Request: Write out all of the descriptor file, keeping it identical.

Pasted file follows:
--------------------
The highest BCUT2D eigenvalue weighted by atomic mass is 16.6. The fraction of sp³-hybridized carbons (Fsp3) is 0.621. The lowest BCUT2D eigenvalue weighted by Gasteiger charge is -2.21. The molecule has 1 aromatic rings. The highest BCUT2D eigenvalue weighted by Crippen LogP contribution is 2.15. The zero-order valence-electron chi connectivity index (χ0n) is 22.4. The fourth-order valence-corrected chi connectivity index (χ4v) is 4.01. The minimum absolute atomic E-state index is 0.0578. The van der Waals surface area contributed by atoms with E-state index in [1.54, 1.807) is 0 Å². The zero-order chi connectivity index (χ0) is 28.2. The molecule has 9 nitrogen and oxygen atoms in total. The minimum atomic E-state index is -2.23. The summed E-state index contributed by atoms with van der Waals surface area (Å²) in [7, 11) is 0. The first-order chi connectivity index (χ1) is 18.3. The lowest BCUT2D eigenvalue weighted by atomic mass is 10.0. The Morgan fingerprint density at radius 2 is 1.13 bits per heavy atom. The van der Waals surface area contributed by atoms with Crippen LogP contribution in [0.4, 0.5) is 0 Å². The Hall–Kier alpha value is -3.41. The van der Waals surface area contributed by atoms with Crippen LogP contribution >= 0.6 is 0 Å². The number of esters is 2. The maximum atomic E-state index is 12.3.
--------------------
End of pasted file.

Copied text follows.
The highest BCUT2D eigenvalue weighted by atomic mass is 16.6. The fraction of sp³-hybridized carbons (Fsp3) is 0.621. The lowest BCUT2D eigenvalue weighted by Gasteiger charge is -2.21. The molecule has 1 aromatic rings. The highest BCUT2D eigenvalue weighted by Crippen LogP contribution is 2.15. The zero-order valence-electron chi connectivity index (χ0n) is 22.4. The fourth-order valence-corrected chi connectivity index (χ4v) is 4.01. The minimum absolute atomic E-state index is 0.0578. The van der Waals surface area contributed by atoms with E-state index in [1.54, 1.807) is 0 Å². The zero-order chi connectivity index (χ0) is 28.2. The molecule has 9 nitrogen and oxygen atoms in total. The minimum atomic E-state index is -2.23. The summed E-state index contributed by atoms with van der Waals surface area (Å²) in [7, 11) is 0. The first-order chi connectivity index (χ1) is 18.3. The lowest BCUT2D eigenvalue weighted by atomic mass is 10.0. The Morgan fingerprint density at radius 2 is 1.13 bits per heavy atom. The van der Waals surface area contributed by atoms with Crippen LogP contribution in [0.4, 0.5) is 0 Å². The Hall–Kier alpha value is -3.41. The van der Waals surface area contributed by atoms with Crippen LogP contribution >= 0.6 is 0 Å². The number of esters is 2. The maximum atomic E-state index is 12.3.